Covid-19: UK orders 114 million vaccine doses; approves another new drug

The antibody reduces the risk of hospitalisation and death by 79% in high-risk adults with symptomatic infection.

By Prasun Sonwalkar

Published: Thu 2 Dec 2021, 2:14 PM

Britain’s medicines regulator on Thursday approved another Covid-19 treatment – Xevudy (sotrovimab) – following trials that found it to be safe and effective at reducing the risk of hospitalisation and death in people with mild to moderate infection.

The Boris Johnson government also announced finalising new contracts of 60 million additional doses of the Moderna vaccine and 54 million more Pfizer/BioNTech doses for use during 2022 and 2023, intended to future-proof the UK’s booster programme in light of new Omicron variant.

The new treatment has been approved by the regulator, the Medicines and Healthcare products Regulatory Agency, and the government’s independent expert scientific advisory body, the Commission on Human Medicines, making it the second monoclonal antibody therapeutic to be approved following Ronapreve.

Developed by GSK and Vir Biotechnology, sotrovimab is a single monoclonal antibody. The drug works by binding to the spike protein on the outside of the Covid-19 virus. This in turn prevents the virus from attaching to and entering human cells, so that it cannot replicate in the body.


In a clinical trial, a single dose of the monoclonal antibody was found to reduce the risk of hospitalisation and death by 79 per cent in high-risk adults with symptomatic infection. Based on the data, sotrovimab is most effective when taken during the early stages of infection and so the MHRA recommends its use as soon as possible and within five days of symptom onset.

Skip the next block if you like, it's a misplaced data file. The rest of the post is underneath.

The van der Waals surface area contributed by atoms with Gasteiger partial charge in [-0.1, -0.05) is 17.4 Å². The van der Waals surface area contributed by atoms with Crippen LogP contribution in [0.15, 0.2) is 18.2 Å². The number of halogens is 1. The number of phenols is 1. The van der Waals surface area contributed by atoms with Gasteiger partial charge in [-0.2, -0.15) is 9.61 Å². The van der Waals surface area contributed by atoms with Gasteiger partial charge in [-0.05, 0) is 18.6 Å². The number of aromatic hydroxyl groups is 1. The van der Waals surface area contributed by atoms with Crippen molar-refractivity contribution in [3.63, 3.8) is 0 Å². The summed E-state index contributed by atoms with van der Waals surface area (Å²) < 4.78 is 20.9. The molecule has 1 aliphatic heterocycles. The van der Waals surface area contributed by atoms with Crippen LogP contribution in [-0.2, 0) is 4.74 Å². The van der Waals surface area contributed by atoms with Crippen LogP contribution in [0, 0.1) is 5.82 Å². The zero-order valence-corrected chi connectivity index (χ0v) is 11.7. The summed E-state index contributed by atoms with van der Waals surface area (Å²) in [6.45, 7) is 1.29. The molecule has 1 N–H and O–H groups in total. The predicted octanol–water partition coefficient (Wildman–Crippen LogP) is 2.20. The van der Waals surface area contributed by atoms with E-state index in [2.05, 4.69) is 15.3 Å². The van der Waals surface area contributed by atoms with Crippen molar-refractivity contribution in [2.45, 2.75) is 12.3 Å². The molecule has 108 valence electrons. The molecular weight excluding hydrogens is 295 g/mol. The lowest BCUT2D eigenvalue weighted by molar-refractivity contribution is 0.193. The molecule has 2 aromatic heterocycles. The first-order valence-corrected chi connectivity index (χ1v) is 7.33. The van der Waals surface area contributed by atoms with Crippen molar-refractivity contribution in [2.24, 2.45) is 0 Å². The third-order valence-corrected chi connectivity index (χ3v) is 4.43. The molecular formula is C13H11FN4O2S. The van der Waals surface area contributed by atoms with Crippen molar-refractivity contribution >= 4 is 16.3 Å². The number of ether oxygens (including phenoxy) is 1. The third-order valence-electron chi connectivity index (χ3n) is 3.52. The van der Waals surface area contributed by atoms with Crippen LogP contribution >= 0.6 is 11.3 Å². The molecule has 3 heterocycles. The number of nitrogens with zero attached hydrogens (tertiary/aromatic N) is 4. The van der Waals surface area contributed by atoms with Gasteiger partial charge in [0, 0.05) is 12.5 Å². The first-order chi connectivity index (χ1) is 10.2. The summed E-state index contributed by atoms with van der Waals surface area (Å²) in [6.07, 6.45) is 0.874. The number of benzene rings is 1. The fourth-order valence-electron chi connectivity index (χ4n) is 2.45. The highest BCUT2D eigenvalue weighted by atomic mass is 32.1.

Sotrovimab is administered by intravenous infusion over 30 minutes. It is approved for individuals aged 12 and above who weigh more than 40kg.

On the new vaccines contracts, Health Secretary Sajid Javid said: “These new deals will future- proof the Great British vaccination effort – which has so far delivered more than 115 million first, second and booster jabs across the UK – and will ensure we can protect even more people in the years ahead. This is a national mission and our best weapon to deal with this virus and its variants is to get jabs in arms – so when you are called forward, get the jab and get boosted”.

Officials added that the UK remains committed to donating 100 million doses to countries in need by mid-2022, donating more than 30 million vaccines by the end of 2021, with plans for donations totalling 70 million doses so far.

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